Sandra Espadas named Senior Director of Community Development for Hope through Housing Foundation
Sandra Espadas, former Regional Director for the Institute for Public Strategies in San Bernardino County, has been hired as Senior Director of Community Development for Hope through Housing, focusing on the revitalization efforts taking place at Arrowhead Grove.
Espadas spent nine years at the Institute, overseeing multiple projects aimed at improving the quality of life for residents in Victorville, Barstow, Redlands and San Bernardino. During that time, she implemented evidence-based strategies to address substance abuse and crime, secured more than $2 million in grant funding, and worked with community stakeholders and partners to develop neighborhood revitalization plans.
Her responsibilities at Hope through Housing will include building community support and investment for Arrowhead Grove. Arrowhead Grove is a transformational master-planned community in San Bernardino. Formerly known as Waterman Gardens, Arrowhead Grove will consist of 411 new housing units, recreational amenities, upgraded infrastructure and an Education Village.
“We’re excited to have Sandra join our leadership team and lead our efforts at Arrowhead Grove,” said Ciriaco “Cid” Pinedo, President for Hope through Housing. “Her work with the Institute for Public Strategies is very much in line with our mission of transforming lives and communities. There’s no better example of that than the work being done at Arrowhead Grove.”
A Life Transformed at Arrowhead Grove: ‘If it wasn’t for this, I’d be back on the streets’
Nichole Callian and her children had nowhere to go after her grandfather died. Without an extended family to turn to, they lived on the streets until an affordable apartment became available at Arrowhead Grove in San Bernardino. Today, she raises her daughter and two sons – one of whom is autistic – while studying to become a certified preschool teacher. The state provides financial support for parents who serve as full-time caregivers to autistic children – something she feels “extremely grateful for.” “If it wasn’t for that, I’d be back on the streets,” she says of a life she never wants her children to experience again. “I want them to be safe. I want them to have opportunities.”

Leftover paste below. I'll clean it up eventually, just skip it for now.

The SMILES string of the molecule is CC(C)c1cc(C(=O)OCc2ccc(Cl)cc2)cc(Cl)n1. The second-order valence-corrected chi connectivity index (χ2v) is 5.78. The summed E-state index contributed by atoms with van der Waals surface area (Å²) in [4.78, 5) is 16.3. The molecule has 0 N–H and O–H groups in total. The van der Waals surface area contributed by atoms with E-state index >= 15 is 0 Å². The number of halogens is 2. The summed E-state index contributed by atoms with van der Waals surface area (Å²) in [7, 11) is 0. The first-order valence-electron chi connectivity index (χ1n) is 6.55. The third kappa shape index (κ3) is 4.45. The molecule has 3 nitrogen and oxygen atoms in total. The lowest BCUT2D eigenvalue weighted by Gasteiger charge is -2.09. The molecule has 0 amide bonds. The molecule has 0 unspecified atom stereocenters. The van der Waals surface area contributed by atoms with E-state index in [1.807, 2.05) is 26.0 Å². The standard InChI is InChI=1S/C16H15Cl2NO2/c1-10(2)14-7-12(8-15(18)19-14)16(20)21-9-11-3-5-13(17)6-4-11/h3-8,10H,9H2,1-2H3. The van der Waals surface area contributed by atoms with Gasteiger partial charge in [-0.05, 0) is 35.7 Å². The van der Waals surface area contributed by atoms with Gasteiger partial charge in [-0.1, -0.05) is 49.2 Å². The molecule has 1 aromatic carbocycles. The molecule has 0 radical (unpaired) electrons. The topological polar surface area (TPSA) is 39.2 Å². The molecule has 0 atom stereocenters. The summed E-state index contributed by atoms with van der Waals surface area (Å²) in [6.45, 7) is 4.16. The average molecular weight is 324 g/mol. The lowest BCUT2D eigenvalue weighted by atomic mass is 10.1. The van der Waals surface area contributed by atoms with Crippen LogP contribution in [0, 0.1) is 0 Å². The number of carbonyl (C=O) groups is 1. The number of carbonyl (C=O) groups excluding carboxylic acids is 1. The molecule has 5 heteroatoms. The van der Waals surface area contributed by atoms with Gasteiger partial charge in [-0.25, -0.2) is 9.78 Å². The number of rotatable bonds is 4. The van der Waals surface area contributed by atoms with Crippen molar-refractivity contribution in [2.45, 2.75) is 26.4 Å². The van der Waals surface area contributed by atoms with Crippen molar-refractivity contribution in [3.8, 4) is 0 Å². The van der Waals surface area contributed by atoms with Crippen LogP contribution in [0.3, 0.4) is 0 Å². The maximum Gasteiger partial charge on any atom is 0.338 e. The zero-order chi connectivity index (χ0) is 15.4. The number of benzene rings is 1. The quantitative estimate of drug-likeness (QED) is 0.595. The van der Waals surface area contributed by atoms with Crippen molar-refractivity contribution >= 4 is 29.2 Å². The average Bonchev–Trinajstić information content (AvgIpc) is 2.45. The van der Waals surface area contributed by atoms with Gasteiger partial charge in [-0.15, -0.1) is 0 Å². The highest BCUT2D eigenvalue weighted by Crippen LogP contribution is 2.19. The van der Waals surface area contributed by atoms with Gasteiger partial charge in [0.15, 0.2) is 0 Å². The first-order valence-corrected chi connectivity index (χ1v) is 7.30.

Their home at Arrowhead Grove – formerly Waterman Gardens – is an important part of that equation. While her family might be among the early move-ins at Valencia Vista – the development’s initial off-site phase – Nichole is happy either way. “Honestly, I’m the type of person who is thankful for what I have,” she says. “To be able to be here and take care of my children, that’s what matters.” So, too, does giving back to the community. Nichole coaches her sons’ Little League teams, volunteers at church and is an apprentice at the Arrowhead Grove preschool. “Helping kids is so important. Too many of them don’t have voices,” she says.
Save the Date
Upcoming events for National CORE and Hope through Housing. For more information, please contact Christy Schroeder at firstname.lastname@example.org or call (909) 204-3423.
“An Evening of Hope”
Affordable Housing in the News
Where the affordable housing is (and is not)
National Mortgage Professional Magazine
News and Notes
Around National CORE
Water conservation barbecue at Rancho Verde (Rancho Cucamonga)